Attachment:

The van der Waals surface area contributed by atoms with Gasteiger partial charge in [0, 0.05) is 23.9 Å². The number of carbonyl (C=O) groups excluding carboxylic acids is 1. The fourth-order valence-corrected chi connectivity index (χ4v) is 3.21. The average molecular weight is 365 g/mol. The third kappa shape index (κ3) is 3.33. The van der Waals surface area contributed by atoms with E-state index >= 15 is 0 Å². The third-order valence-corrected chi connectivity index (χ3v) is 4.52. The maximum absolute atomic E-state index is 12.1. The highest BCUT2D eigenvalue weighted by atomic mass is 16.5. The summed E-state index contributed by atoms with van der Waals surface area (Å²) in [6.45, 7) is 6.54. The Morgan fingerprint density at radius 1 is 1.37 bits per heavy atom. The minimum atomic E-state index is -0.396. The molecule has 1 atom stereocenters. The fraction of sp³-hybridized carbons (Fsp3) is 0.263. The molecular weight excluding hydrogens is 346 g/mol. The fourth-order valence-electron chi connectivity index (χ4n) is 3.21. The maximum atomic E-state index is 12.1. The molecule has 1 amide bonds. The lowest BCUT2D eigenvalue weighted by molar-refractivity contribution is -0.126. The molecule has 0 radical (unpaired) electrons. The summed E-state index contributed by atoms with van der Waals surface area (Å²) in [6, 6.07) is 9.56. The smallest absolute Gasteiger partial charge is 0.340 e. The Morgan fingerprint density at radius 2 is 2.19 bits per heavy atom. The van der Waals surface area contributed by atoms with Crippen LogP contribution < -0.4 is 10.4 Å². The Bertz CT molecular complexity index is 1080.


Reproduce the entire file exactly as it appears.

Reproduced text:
The van der Waals surface area contributed by atoms with Gasteiger partial charge in [0, 0.05) is 23.9 Å². The number of carbonyl (C=O) groups excluding carboxylic acids is 1. The fourth-order valence-corrected chi connectivity index (χ4v) is 3.21. The average molecular weight is 365 g/mol. The third kappa shape index (κ3) is 3.33. The van der Waals surface area contributed by atoms with E-state index >= 15 is 0 Å². The third-order valence-corrected chi connectivity index (χ3v) is 4.52. The maximum absolute atomic E-state index is 12.1. The highest BCUT2D eigenvalue weighted by atomic mass is 16.5. The summed E-state index contributed by atoms with van der Waals surface area (Å²) in [6.45, 7) is 6.54. The Morgan fingerprint density at radius 1 is 1.37 bits per heavy atom. The minimum atomic E-state index is -0.396. The molecule has 1 atom stereocenters. The fraction of sp³-hybridized carbons (Fsp3) is 0.263. The molecular weight excluding hydrogens is 346 g/mol. The fourth-order valence-electron chi connectivity index (χ4n) is 3.21. The maximum atomic E-state index is 12.1. The molecule has 1 amide bonds. The lowest BCUT2D eigenvalue weighted by molar-refractivity contribution is -0.126. The molecule has 0 radical (unpaired) electrons. The summed E-state index contributed by atoms with van der Waals surface area (Å²) in [6, 6.07) is 9.56. The smallest absolute Gasteiger partial charge is 0.340 e. The Morgan fingerprint density at radius 2 is 2.19 bits per heavy atom. The van der Waals surface area contributed by atoms with Crippen LogP contribution < -0.4 is 10.4 Å². The Bertz CT molecular complexity index is 1080.